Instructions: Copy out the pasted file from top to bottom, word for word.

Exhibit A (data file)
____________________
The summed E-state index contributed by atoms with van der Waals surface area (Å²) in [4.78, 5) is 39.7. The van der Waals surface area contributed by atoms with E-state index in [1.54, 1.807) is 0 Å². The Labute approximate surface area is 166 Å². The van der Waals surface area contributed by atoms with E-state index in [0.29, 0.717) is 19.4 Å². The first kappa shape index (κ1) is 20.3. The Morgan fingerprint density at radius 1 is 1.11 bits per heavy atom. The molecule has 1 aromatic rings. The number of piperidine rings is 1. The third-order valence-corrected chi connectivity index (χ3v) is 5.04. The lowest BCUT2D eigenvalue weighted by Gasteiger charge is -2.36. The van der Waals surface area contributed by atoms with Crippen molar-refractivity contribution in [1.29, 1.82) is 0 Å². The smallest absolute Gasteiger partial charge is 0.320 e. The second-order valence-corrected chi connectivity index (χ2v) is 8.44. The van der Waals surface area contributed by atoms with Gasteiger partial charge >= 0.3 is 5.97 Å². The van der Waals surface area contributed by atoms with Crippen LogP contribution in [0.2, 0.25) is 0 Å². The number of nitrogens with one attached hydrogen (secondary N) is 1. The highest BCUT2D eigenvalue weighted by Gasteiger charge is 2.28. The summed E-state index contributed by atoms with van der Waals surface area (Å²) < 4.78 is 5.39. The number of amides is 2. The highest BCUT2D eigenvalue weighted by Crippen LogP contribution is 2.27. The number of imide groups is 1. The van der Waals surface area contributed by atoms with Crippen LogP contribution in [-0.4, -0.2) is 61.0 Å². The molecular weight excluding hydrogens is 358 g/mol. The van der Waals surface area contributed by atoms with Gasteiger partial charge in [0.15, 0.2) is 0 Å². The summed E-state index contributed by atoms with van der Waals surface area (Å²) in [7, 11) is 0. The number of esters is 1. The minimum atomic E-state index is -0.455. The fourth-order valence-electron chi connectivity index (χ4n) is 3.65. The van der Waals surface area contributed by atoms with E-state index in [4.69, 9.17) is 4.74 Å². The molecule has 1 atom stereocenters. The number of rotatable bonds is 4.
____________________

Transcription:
The summed E-state index contributed by atoms with van der Waals surface area (Å²) in [4.78, 5) is 39.7. The van der Waals surface area contributed by atoms with E-state index in [1.54, 1.807) is 0 Å². The Labute approximate surface area is 166 Å². The van der Waals surface area contributed by atoms with E-state index in [0.29, 0.717) is 19.4 Å². The first kappa shape index (κ1) is 20.3. The Morgan fingerprint density at radius 1 is 1.11 bits per heavy atom. The molecule has 1 aromatic rings. The number of piperidine rings is 1. The third-order valence-corrected chi connectivity index (χ3v) is 5.04. The lowest BCUT2D eigenvalue weighted by Gasteiger charge is -2.36. The van der Waals surface area contributed by atoms with Crippen molar-refractivity contribution in [1.29, 1.82) is 0 Å². The smallest absolute Gasteiger partial charge is 0.320 e. The second-order valence-corrected chi connectivity index (χ2v) is 8.44. The van der Waals surface area contributed by atoms with Gasteiger partial charge >= 0.3 is 5.97 Å². The van der Waals surface area contributed by atoms with Crippen LogP contribution in [0.2, 0.25) is 0 Å². The number of nitrogens with one attached hydrogen (secondary N) is 1. The highest BCUT2D eigenvalue weighted by Gasteiger charge is 2.28. The summed E-state index contributed by atoms with van der Waals surface area (Å²) < 4.78 is 5.39. The number of amides is 2. The highest BCUT2D eigenvalue weighted by Crippen LogP contribution is 2.27. The number of imide groups is 1. The van der Waals surface area contributed by atoms with Crippen LogP contribution in [-0.4, -0.2) is 61.0 Å². The molecular weight excluding hydrogens is 358 g/mol. The van der Waals surface area contributed by atoms with Gasteiger partial charge in [0.15, 0.2) is 0 Å². The summed E-state index contributed by atoms with van der Waals surface area (Å²) in [7, 11) is 0. The number of esters is 1. The minimum atomic E-state index is -0.455. The fourth-order valence-electron chi connectivity index (χ4n) is 3.65. The van der Waals surface area contributed by atoms with E-state index in [4.69, 9.17) is 4.74 Å². The molecule has 1 atom stereocenters. The number of rotatable bonds is 4.